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First, the Jazz Age is presented in chapter three of The Great Gatsby as an age of luxury, opulence (abundant wealth), and hedonism (love of pleasure).
The illegal liquor flows, guests come from everywhere and stay all night, cars are everywhere, the band is many-membered, Gatsby's house is turned into almost a carnival, the library is full of books that are unreadable (the pages are uncut--they are just for show), drunks drive, and recklessness abounds.
And the people thrive on rumors: about Gatsby's business, his war experience, and his past.
Gatsby does not take part in any of this, but at the same time, he is responsible for it all. He does not drink the illegal liquor, but he serves it.
In short, the society in general is presented as irresponsible and shallow.
In addition to the description of the society, the party furthers the plot by placing Jordan and Gatsby together. They talk for a lengthy time, due, of course, to Jordan's connection to Daisy. Gatsby, of course, throws these lavish parties in the hope that Daisy will one day happen in to one, and he will have the chance to meet her that he's been dreaming of. That hasn't happened, so Gatsby takes the step of talking to Jordan.
Finally, the party introduces the reader to the character Nick thinks of as Owl Eyes, who will reappear after Gatsby's death, and the car accident foreshadows the fatal accident that kills Myrtle.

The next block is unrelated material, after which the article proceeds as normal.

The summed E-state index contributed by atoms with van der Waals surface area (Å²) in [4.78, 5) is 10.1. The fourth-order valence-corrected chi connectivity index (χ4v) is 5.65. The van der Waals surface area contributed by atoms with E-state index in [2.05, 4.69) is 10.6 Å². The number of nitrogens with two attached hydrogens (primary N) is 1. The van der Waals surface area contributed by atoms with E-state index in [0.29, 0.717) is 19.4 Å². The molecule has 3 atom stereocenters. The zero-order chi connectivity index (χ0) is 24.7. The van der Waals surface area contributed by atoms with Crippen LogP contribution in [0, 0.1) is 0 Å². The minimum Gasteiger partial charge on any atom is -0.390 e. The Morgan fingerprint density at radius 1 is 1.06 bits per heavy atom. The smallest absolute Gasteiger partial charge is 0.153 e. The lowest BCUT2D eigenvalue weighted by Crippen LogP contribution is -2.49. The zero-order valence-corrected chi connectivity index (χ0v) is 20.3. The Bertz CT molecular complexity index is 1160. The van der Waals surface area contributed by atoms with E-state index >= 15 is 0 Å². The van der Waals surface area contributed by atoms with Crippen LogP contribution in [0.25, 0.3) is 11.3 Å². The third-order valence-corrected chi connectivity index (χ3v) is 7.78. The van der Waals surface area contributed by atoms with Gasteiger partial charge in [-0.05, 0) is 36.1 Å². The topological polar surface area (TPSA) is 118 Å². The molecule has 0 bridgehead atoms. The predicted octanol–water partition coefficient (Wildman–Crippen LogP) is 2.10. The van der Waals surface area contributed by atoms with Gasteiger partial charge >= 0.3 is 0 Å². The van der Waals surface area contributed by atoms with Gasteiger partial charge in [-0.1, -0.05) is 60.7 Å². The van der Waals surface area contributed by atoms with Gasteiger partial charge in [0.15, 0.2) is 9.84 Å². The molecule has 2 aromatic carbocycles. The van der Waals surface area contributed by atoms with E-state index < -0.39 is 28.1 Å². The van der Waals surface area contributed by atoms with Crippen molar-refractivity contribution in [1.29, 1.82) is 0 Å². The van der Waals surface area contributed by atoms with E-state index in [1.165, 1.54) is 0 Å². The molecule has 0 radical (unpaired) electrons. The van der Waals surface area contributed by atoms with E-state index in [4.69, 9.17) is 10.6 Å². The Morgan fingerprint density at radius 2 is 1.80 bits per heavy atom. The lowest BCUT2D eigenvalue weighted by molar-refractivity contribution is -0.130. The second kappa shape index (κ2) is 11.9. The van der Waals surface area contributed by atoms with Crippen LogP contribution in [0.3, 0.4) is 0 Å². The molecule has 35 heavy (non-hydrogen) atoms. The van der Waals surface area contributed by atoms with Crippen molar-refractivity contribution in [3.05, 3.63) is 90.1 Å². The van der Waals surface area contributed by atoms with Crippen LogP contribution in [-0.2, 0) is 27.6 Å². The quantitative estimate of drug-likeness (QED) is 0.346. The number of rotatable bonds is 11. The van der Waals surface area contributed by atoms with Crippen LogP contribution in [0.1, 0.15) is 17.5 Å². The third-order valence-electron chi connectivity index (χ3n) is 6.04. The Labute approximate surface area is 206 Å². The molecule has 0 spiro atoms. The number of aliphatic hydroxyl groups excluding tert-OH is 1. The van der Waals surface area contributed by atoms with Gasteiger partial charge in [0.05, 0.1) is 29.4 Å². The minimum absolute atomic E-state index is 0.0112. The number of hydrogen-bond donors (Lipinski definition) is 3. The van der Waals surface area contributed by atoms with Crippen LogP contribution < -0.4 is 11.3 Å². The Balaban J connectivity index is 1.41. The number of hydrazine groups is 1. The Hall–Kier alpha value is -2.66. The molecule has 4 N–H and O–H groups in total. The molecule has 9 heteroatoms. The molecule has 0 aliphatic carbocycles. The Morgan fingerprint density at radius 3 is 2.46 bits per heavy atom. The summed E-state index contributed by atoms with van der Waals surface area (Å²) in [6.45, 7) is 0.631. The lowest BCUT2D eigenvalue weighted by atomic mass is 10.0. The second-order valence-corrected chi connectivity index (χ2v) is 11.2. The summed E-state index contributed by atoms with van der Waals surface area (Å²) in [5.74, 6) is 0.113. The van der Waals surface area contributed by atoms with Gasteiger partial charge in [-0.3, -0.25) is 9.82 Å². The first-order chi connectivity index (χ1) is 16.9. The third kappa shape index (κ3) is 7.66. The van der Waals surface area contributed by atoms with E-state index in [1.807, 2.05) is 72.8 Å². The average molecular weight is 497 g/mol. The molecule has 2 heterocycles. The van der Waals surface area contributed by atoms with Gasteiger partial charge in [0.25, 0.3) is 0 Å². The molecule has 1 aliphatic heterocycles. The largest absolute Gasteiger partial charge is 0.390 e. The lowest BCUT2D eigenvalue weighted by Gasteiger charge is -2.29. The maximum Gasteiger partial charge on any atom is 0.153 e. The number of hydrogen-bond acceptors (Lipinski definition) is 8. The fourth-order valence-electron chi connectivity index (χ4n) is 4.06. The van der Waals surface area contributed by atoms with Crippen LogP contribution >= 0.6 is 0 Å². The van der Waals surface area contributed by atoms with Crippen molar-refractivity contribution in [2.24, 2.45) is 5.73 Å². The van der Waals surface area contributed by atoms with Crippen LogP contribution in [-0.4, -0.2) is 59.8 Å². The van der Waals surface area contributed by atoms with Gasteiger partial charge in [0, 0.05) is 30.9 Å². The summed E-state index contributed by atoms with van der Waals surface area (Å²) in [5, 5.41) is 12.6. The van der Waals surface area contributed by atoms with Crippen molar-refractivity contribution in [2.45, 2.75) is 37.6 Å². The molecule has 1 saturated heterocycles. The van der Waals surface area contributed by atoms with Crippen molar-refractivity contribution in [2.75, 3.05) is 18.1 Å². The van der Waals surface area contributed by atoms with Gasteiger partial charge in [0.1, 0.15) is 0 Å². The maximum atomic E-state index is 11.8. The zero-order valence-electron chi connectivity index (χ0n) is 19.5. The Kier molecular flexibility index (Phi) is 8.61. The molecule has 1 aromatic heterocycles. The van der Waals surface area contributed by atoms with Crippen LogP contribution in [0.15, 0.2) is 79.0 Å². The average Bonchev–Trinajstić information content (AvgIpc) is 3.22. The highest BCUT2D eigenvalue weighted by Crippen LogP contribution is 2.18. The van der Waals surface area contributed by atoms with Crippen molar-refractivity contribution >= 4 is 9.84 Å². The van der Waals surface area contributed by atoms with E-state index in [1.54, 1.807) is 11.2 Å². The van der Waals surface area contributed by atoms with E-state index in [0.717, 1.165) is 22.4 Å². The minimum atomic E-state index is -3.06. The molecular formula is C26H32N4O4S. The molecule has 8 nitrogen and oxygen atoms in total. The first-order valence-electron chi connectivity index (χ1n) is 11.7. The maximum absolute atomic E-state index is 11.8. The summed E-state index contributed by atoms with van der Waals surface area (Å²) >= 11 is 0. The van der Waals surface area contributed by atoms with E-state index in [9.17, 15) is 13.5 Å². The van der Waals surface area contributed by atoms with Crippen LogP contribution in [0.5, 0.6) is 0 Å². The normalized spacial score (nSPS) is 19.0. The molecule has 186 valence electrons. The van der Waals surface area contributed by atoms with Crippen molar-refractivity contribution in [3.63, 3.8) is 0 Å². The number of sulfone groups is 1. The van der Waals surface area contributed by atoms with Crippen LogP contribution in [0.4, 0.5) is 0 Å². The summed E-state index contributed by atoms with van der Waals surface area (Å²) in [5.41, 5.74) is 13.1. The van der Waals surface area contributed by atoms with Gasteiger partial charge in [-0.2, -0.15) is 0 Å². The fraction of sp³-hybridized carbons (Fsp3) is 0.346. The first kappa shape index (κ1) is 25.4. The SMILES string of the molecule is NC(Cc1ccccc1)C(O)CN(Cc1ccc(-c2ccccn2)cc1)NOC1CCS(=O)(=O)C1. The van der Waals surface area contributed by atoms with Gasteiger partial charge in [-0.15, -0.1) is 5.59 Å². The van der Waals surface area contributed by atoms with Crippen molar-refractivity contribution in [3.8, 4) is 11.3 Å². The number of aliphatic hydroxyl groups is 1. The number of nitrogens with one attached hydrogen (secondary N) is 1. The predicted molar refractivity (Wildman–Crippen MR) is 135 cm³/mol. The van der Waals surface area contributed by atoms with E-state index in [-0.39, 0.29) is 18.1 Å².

In the first three chapters of The Great Gatsby, Nick goes to three parties: 1) Tom and Daisy's; 2) Tom and Myrtle's; and 3) Gatsby's.
He is horrified by inappropriate behavior in each: 1) Tom's racism and infidelity; 2) Tom's cruelty to Myrtle; 3) the reckless behavior of Gatsby's guests.
Here's the significance of Gatsby's party:
A. The writing is spectacular here, which furthers the theme of grand style vs. lack of substance. Nothing really happens, but it is described beautifully. So says Enotes:
In chapter 3, Gatsby’s parties in general, and one in particular, are described in poetic fashion. Motorboats, aquaplanes, cars—these sources of amusement appear in great numbers. Food, in vast quantities and garishly prepared, comes in every Friday; once every two weeks a “corps of caterers” transforms Gatsby’s grounds into an amusement park setting.
B. The event is shallow, lacking substance:
- (41) people just there, "not invited"
- (44) gossip about Gatsby's elusive past, believing in nothing
- (46) books in library -- un-cut pages (appearance vs. reality; illegitimacy; materialism as status symbol only)
- (57) Nick resisting all strong connections -- empty relationships
- (58-59) Jordan as dishonest, no integrity
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